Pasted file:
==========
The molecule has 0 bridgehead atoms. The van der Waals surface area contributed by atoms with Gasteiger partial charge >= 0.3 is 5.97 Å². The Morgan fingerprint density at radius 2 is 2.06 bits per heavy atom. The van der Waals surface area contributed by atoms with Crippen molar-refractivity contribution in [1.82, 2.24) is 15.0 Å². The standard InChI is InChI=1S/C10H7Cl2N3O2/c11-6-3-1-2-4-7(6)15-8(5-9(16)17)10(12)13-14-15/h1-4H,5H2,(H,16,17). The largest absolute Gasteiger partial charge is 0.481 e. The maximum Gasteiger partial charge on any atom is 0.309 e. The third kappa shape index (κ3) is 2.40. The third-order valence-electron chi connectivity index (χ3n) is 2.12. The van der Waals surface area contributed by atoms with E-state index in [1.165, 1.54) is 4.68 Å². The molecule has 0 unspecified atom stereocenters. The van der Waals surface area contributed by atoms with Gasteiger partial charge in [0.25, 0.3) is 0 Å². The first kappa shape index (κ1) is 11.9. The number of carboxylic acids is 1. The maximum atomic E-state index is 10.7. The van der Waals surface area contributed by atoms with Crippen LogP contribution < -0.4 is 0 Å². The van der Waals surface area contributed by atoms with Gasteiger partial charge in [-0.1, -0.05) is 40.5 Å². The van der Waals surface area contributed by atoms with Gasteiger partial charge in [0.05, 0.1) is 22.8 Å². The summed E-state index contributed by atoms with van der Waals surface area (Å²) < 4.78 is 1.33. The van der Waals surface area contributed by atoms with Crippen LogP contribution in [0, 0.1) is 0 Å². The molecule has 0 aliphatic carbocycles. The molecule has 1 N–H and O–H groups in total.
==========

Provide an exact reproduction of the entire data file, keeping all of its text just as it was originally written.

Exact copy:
The molecule has 0 bridgehead atoms. The van der Waals surface area contributed by atoms with Gasteiger partial charge >= 0.3 is 5.97 Å². The Morgan fingerprint density at radius 2 is 2.06 bits per heavy atom. The van der Waals surface area contributed by atoms with Crippen molar-refractivity contribution in [1.82, 2.24) is 15.0 Å². The standard InChI is InChI=1S/C10H7Cl2N3O2/c11-6-3-1-2-4-7(6)15-8(5-9(16)17)10(12)13-14-15/h1-4H,5H2,(H,16,17). The largest absolute Gasteiger partial charge is 0.481 e. The maximum Gasteiger partial charge on any atom is 0.309 e. The third kappa shape index (κ3) is 2.40. The third-order valence-electron chi connectivity index (χ3n) is 2.12. The van der Waals surface area contributed by atoms with E-state index in [1.165, 1.54) is 4.68 Å². The molecule has 0 unspecified atom stereocenters. The van der Waals surface area contributed by atoms with Gasteiger partial charge in [0.25, 0.3) is 0 Å². The first kappa shape index (κ1) is 11.9. The number of carboxylic acids is 1. The maximum atomic E-state index is 10.7. The van der Waals surface area contributed by atoms with Crippen LogP contribution < -0.4 is 0 Å². The van der Waals surface area contributed by atoms with Gasteiger partial charge in [-0.1, -0.05) is 40.5 Å². The van der Waals surface area contributed by atoms with Gasteiger partial charge in [0.05, 0.1) is 22.8 Å². The summed E-state index contributed by atoms with van der Waals surface area (Å²) < 4.78 is 1.33. The van der Waals surface area contributed by atoms with Crippen LogP contribution in [0, 0.1) is 0 Å². The molecule has 0 aliphatic carbocycles. The molecule has 1 N–H and O–H groups in total.